I hadn’t planned to post again until next week since this whole weekend is technically a holiday. However, I had an experience a few days ago that I’ve been thinking about a lot, and so I thought I’d share it with you here today. I’m curious to know if it’s something you can relate to in your journey with money—or in your journey with anything, really.
First, a little background. I’m at the tail end of a PhD program right now, finishing up my dissertation. My defense—i.e., when I have to stand up in front of a bunch of experts in my field, explain my dissertation project, and answer tough questions about it on the spot—is scheduled for early December. But an important step in this process is that a few weeks before the defense, I’m expected to send a final, pristine, error-free version of my dissertation manuscript to my committee. This is a synthesis of several years’ worth of meticulous work on my part, and it’s somewhere in the ballpark of 130 pages. The act of sending the dissertation to the committee is akin to sending the final manuscript of your new book to the printer. So at least within the context of the past couple of years of my life, it qualifies as a Big Deal.
I wanted to be sure to send the manuscript to my committee well before Thanksgiving, so I spent all day Monday making final revisions. Around 9pm that night, I decided it was complete, so I emailed it to my committee members, walked home, finished writing a blog post, and went to sleep.
Around 5am the next morning I woke up, panicking, realizing that I hadn’t double-checked Table 5.3 in the manuscript. Table 5.3 contained 200 values that I’d used in a large portion of my statistical analyses, so if it contained any errors, it was possible that a lot of other stuff contained errors too.
I worried about this in the back of my mind all day Tuesday while I taught my class, did other work, and hung out with friends in the evening. Once again, I woke up in the middle of the night, worrying. On Wednesday morning, I decided I couldn’t take it anymore, and I finally decided to check the table.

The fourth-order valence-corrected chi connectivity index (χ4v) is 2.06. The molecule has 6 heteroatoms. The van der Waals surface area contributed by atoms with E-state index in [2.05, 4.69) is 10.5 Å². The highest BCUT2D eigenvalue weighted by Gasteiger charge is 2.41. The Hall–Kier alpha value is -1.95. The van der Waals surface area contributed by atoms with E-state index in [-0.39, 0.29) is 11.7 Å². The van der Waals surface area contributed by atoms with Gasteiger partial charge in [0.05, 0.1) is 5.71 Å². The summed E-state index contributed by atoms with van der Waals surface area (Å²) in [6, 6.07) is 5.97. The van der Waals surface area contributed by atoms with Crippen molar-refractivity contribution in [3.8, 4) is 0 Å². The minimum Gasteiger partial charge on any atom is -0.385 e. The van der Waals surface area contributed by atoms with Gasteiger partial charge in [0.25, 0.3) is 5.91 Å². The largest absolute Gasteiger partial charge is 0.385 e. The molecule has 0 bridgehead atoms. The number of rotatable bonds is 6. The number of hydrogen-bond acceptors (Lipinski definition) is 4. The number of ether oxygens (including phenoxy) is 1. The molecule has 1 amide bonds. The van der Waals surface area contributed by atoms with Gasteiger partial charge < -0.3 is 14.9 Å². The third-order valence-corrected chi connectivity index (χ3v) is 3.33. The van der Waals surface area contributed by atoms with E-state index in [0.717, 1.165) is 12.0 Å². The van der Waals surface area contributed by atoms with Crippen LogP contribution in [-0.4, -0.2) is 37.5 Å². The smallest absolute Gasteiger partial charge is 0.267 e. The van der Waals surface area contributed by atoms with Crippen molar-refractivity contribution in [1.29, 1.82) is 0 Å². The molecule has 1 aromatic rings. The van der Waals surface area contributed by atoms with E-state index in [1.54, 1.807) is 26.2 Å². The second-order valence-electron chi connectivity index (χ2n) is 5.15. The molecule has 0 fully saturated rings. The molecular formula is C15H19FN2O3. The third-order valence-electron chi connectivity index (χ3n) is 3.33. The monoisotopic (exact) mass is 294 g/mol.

Twenty-five percent of the values in the table were wrong.
I panicked. A wave of anxiety hit, the type that washes over your entire body from top to bottom. Then another, and another. What if all my analyses were wrong? What if I had to withdraw the manuscript and redo several months’ worth of work, delaying my graduation until the spring (and with it my chance to get a more lucrative job and start paying my loans back)?
I spent a few minutes not knowing what to do. I paced around, consulted with one of my labmates, and considered my options. But it slowly became clear that there was really only one way forward, and that was to Check. Everything. Again.
And so that’s what I did. In a state of moderate, sustained panic, I sat down again at the computer and methodically went over every analysis that could possibly have been affected by these incorrect numbers. After an hour or so of checking, I surveyed the results. Fortunately, only two relatively minor sets of analyses needed to be corrected. I fixed the table, redid the two sets of analyses, and slightly adjusted my discussion of them in the text. I sent the new version off to my committee with a note apologizing for any inconvenience. And after I sent it I felt much better.
My first impulse in this situation was—and still is—to beat myself up for not checking everything more thoroughly the first time through. And yes, more checking might have helped. But here’s the thing: I’m not a research robot, or, come to think of it, any type of robot. I’m a human being. There’s no way I’m going to glide through my life making the best possible decision at every juncture and completely avoiding mistakes or regret.